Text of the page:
method.setSignedData(KeyStoreHelper.signData(keyName, authenticationMethod.getAlgorithm(),  // [14][15][16]
                                                    iAuthenticator.getIdentifier(), Base64.NO_WRAP));
                                        }

                                    }
                                    else {
                                        Log.e(TAG, "Error: " + e.toString());
                                    }
                                }
                            });
                    return Observable.empty();
                }
            })
            .toList()
       // ... 
       // add code from next section

Enroll SignatureAuthenticationMethods

Once the keys have been created, we create a list of methods that we want to enroll and call the AuthenticatorContext.enroll(...) with that list. The callback returns a list of VerifySdkExceptions if the enrollment has failed (wrong data format, key could not be validated, etc.) and a VerifySdkException object if something went wrong on a network layer level (SSL checks failed, no connection, etc.). If both objects come back as null, that means that all enrollments have been successful.

The MfaAuthenticator instance gets updated by the SDK to reflect the methods enrolled (IMfaAuthenticator.getEnrolledMethods(...)).

.observeOn(AndroidSchedulers.mainThread())
    .subscribe(new DisposableSingleObserver<List>() {
        @Override
        public void onSuccess(List objects) {
            Log.i(TAG, "Keys successfully generated");

            ArrayList methodsToEnroll = new ArrayList();
            for (AuthenticationMethod authenticationMethod : mfaAuthenticator.getAvailableMethods())  {
                if (authenticationMethod instanceof SignatureAuthenticationMethod)    {
                    methodsToEnroll.add((SignatureAuthenticationMethod)authenticationMethod);    // [17]
                }
            }

            AuthenticatorContext.sharedInstance().enroll(mfaAuthenticator,    // [18]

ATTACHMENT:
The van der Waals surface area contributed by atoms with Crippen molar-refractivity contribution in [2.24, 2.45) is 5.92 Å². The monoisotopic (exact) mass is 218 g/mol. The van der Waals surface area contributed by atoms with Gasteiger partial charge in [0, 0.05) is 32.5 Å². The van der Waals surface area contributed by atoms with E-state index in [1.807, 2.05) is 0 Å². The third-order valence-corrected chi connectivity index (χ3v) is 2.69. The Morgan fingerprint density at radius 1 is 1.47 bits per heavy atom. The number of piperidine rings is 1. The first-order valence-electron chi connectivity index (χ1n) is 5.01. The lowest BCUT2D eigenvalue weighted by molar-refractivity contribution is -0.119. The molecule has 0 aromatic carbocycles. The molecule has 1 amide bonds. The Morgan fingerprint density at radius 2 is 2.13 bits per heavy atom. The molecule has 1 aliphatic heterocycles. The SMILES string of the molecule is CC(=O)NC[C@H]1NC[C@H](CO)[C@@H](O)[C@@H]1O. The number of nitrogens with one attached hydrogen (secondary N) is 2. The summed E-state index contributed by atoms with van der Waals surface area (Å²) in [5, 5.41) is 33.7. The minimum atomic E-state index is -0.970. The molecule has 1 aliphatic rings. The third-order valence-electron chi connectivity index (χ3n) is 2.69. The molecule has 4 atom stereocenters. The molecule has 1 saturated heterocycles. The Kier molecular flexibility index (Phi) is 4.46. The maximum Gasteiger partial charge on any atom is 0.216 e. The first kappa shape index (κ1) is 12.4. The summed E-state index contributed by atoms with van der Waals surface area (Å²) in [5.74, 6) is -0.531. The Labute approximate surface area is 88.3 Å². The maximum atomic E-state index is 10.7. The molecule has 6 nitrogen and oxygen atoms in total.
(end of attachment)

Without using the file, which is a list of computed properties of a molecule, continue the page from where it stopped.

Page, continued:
methodsToEnroll, new IResultCallback<List>() {
                        @Override
                        public void handleResult(List verifySdkExceptionList, VerifySdkException verifySdkException) {    // [21]

                            if (verifySdkException != null) { // 'serious' issue, most likely network IO related
                                Log.e(TAG, "Error: " + verifySdkException.toString());
                                // move to error activity
                            }
                            else if (verifySdkExceptionList.size() > 0)    {

                                for (VerifySdkException v : verifySdkExceptionList) {
                                    Log.e(TAG, "Error: " + v.toString());
                                }
                                // move to error activity
                            }
                            else {
                                try {
                                    Log.i(TAG, "Authenticator:" + mfaAuthenticator.serializeToJson(false));
                                    // move to TOTP enrollment
                                } catch (VerifySdkException e1) {
                                    Log.e(TAG, "Error: " + e1.toString());
                                }
                            }
                        }
                    });
        }

        @Override
        public void onError(Throwable e) {

        }
    });

Finally

Congratulations – you have successfully created your own authenticator!

If you want to use this in your own app, you would need to add functionality to enroll for TOTP as well as routines to save and re-instantiate the authenticator object from storage. For Proof-of-Concepts, there is a IAuthenticator.serializeToJson(...) method, which returns a JSON representation of the authenticator. That data can be stored in Shared Preferences and used as an input to the constructor for CloudAuthenticator and OnPremiseAuthenticator to re-instantiate the object.

The next steps could be to query the server for pending transactions or get notified about those via push notifications.

A working app with the code above can be found in GitHub.

Credits

I would like to thank Ben Martin and Romain Lienard for their valuable input to this article.